Kasthall Mattor & Golv AB
Box 254, FritslaviCgen 42 SE-511 23 KINNA, SWEDEN


D Residence

The D residence stands in a resort area called Karuizawa-machi in Nagano prefecture situated in the Honshu inland district. While maximizing the slope of the plot configuration surrounded by forests, a building with a basement and a 1st floor with vaulted ceiling was built. On the south side, rich foliage spreads out. When you enter the entrance on the 1st floor located on the northeast side of the plot, you can oversee the approximately 4m glassed-in opening consisting of 2 floors, and a living and dining room on the bottom floor. When the window is opened, the living room connects to the outside deck so that you can closely feel the forests even though you are inside.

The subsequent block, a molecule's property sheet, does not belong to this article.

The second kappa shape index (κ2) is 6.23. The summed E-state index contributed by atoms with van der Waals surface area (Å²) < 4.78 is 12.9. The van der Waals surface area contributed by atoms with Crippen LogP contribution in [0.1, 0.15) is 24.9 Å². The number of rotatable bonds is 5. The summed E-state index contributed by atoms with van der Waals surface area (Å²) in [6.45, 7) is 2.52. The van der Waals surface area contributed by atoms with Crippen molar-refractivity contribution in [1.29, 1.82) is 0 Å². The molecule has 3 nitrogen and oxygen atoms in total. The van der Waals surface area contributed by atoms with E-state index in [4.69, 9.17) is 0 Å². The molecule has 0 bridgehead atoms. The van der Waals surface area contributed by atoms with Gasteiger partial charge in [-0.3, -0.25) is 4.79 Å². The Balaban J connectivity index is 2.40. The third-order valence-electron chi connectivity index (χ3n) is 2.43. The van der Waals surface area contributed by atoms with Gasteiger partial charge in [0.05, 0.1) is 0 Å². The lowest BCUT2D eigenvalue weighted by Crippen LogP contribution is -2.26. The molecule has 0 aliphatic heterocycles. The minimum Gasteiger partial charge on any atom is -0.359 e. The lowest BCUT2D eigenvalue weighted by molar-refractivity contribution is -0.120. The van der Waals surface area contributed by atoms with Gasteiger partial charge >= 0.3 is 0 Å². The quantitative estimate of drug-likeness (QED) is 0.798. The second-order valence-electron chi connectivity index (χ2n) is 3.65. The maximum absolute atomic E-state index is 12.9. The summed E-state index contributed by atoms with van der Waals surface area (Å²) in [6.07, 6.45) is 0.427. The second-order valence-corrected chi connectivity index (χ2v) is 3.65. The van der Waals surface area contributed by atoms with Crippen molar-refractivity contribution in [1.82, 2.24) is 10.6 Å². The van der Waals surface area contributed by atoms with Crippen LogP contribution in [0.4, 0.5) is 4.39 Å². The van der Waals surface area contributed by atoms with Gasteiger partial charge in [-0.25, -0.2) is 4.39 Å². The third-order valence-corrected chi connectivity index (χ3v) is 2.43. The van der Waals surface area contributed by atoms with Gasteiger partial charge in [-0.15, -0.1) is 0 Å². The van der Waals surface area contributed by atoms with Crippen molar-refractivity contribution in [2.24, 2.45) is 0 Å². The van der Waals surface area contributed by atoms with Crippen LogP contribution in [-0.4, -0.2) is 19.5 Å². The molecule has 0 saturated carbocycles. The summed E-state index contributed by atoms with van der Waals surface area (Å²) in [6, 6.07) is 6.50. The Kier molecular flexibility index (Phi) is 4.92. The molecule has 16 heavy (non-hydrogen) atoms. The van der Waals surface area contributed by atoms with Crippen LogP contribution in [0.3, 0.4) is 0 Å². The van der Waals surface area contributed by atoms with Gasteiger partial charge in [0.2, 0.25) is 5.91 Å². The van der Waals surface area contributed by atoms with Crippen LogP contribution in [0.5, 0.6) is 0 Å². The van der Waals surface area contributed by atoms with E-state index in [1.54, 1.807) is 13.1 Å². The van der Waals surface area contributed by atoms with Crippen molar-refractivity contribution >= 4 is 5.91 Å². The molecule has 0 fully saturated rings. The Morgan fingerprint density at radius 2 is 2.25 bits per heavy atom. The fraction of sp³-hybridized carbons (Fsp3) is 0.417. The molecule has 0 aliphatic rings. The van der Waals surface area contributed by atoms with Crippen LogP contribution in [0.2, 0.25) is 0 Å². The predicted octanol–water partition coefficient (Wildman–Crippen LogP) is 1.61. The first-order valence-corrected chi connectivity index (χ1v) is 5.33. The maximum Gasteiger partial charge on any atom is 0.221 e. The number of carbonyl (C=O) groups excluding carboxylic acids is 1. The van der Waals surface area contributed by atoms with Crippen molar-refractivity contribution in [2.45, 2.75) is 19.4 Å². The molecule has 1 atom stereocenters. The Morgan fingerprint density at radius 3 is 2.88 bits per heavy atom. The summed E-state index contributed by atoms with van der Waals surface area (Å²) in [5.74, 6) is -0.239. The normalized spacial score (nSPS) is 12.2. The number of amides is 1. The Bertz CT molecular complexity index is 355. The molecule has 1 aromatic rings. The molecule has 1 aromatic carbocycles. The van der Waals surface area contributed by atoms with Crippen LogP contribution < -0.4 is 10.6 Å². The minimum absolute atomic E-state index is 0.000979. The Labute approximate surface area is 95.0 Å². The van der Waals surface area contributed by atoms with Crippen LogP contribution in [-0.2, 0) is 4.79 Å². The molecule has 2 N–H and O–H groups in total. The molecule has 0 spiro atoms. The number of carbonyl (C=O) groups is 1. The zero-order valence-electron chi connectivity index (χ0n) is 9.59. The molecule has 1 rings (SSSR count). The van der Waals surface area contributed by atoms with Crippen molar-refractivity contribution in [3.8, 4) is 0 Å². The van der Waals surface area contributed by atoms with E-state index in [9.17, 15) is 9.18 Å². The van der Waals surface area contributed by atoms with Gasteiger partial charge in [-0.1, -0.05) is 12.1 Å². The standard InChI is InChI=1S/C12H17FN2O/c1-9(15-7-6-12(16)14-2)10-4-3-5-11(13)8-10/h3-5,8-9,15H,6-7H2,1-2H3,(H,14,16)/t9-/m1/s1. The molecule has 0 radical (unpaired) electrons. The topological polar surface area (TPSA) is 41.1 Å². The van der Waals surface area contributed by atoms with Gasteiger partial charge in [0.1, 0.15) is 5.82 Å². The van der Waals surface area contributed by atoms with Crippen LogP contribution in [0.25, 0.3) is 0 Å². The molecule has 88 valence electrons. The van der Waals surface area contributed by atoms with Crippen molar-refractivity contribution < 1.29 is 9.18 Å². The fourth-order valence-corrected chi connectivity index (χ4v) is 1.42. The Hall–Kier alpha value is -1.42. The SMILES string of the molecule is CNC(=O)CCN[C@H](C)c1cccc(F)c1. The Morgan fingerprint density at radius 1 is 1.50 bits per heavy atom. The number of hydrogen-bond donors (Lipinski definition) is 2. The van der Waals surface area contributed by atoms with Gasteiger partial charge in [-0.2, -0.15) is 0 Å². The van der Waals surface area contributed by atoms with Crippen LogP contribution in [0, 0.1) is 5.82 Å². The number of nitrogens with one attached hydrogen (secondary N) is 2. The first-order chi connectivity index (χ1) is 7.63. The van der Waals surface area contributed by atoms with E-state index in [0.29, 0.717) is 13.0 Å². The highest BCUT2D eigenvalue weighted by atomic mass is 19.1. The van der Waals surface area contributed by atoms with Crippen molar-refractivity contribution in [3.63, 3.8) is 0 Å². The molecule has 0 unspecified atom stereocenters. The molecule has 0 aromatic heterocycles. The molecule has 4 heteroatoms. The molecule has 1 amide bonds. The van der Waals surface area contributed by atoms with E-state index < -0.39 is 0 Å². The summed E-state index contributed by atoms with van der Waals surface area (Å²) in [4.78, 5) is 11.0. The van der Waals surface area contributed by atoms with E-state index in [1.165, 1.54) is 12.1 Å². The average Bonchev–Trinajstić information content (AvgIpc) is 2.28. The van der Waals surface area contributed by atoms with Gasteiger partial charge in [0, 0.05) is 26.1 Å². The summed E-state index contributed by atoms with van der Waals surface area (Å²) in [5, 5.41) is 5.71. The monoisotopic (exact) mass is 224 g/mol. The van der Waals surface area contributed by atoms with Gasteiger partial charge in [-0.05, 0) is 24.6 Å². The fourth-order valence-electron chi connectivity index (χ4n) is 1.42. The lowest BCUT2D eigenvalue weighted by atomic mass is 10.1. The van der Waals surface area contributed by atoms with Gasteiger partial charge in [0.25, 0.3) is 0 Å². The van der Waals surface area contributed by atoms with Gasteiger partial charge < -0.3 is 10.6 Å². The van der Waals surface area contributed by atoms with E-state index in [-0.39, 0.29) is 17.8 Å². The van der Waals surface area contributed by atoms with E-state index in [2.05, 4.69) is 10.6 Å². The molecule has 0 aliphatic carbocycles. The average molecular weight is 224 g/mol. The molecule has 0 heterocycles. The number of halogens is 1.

The owner couple wanted a weekend home which they can use year-round, and one that is well equipped with winter measures against cold. Architect Satoshi Kuwahara installed a heat storage system called "Therma Slab." This is a system where an electric heater is buried in the clod. Emitted heat underneath the floor warms the indoors and the warmth from the heater, transmits to the basement clod and accumulates heat. As for the living and dining room, a fireplace was custom-ordered so the residents are able to enjoy the flames of burning firewood. Next to this fireplace, audio instruments were placed, and an image is projected from the projector set in the kitchen on a screen which hangs on the window side. The master bedroom on the upper floor is raised 350mm from the hallway floor surface and it became a space where the view of the garden and the borrowing landscape of forests can be enjoyed. On the other hand, the bedroom, 2-mat tatami rooms located on the east and the west, and an atelier where the husband does pottery have been divided by split-levels. This units visually different perspectives. The contrast between the compact space and extended space is emphasized in the residence by having a big opening in the living room and a small window in the Japanese-style room.


Architect:Satoshi Kuwahara Architectural Studio

About no.37